Friday, April 25, 2014

Life on S/V Moments

All is well on the SV Moments!  Sure, we are both already feeling a little stir crazy but we have good weather and it looks like this pattern might hold for a while.  

Before we left I had a lot of questions about what exactly it was we would be doing for our month at sea.  Frankly, it's pretty boring.  We like it boring, we want it to be boring; boring means everything is as it should be and we have good sailing conditions. 

Life on the boat is pretty much like life everywhere else, you just have to understand that everything moves.  We also don't have a real shower, but that is another story.  The first few days of this trip, and our other longer sails, were exhausting.  While at anchor, we had gotten used to going to bed and rising with the sun, which typically gives us 9-12 hours of sleep a night!  This has been a serious treat for me as medical school typically afforded me only 5-7 hours, maximum.  We cannot truly anchor the boat at night in the middle of the ocean.  The depth where we are right now is more than 3000ft.  Also, there are other boats to worry about.  As as it takes about 14 miles to stop a large cargo ship or tanker and fishing vessels generally have such bright lights that they cannot see us until we are very close, too close, we are always on the lookout.  

We take three hour watch shifts all day and all night.  The good thing is that we are generally so exhausted by the end of our shift that sleeping is not a problem.  We also have plenty of snacks, warm beverages and reading material to make the shifts more enjoyable.  Also, did I mention the spectacular scenery?  Sharks, turtles, HUGE tuna (yes, we can see them through the water), rays, dolphins, whales, birds etc and at night the bioluminecence makes our boat look like one of the floating cars in a Jetson's cartoon, floating among the wonderfully starry sky.  I cannot count the number of falling stars I have seen since this trip began.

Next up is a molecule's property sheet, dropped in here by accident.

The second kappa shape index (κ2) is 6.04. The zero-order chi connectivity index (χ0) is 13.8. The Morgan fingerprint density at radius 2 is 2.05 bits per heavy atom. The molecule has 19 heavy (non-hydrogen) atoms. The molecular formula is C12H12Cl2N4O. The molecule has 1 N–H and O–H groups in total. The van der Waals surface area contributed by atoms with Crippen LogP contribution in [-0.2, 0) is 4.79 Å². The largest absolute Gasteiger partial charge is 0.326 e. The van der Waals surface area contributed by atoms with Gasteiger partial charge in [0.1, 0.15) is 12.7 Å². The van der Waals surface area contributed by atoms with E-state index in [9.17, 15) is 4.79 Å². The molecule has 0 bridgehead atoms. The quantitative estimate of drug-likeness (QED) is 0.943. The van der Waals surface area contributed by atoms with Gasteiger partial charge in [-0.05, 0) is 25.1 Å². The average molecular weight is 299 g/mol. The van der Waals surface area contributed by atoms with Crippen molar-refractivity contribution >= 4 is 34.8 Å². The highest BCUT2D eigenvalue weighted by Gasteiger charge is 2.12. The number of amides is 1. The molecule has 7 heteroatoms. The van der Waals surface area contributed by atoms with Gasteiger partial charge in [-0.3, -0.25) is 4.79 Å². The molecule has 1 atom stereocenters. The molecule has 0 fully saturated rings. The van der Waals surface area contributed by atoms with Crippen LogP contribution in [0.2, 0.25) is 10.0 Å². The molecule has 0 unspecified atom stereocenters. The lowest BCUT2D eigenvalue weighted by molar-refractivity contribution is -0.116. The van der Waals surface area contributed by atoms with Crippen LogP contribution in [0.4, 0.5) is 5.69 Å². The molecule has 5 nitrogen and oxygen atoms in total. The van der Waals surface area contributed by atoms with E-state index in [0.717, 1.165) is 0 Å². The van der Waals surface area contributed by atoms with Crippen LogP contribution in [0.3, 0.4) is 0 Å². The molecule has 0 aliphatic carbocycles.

Luckily, one of the things you typically do not have to do while on watch is physically steer the boat.  There is no power steering here and to keep the boat pointed through the waves is a significant workout.  Occasionally, it is necessary to hand steer for a while and even with the Monitor windvane (a mechanical autopilot of sorts) doing most of the work you always have to be alert and make small corrections to the course and most importantly adjust the sails. 

Now that we are ticking off our 10th day at sea (4/23) we have both become more accustomed to the sleep schedule, our meals actually occur at regular time intervals and we have fallen into a routine regarding necessary chores on the boat.  We eat pretty much how we would eat anywhere else which includes baking bread once or twice a week.  We get weather information and even some emails from our family through our SSB radio once a day, which is how I send out these updates. 

So there you have it, extraordinary yet at the same time boring, just the way we like it.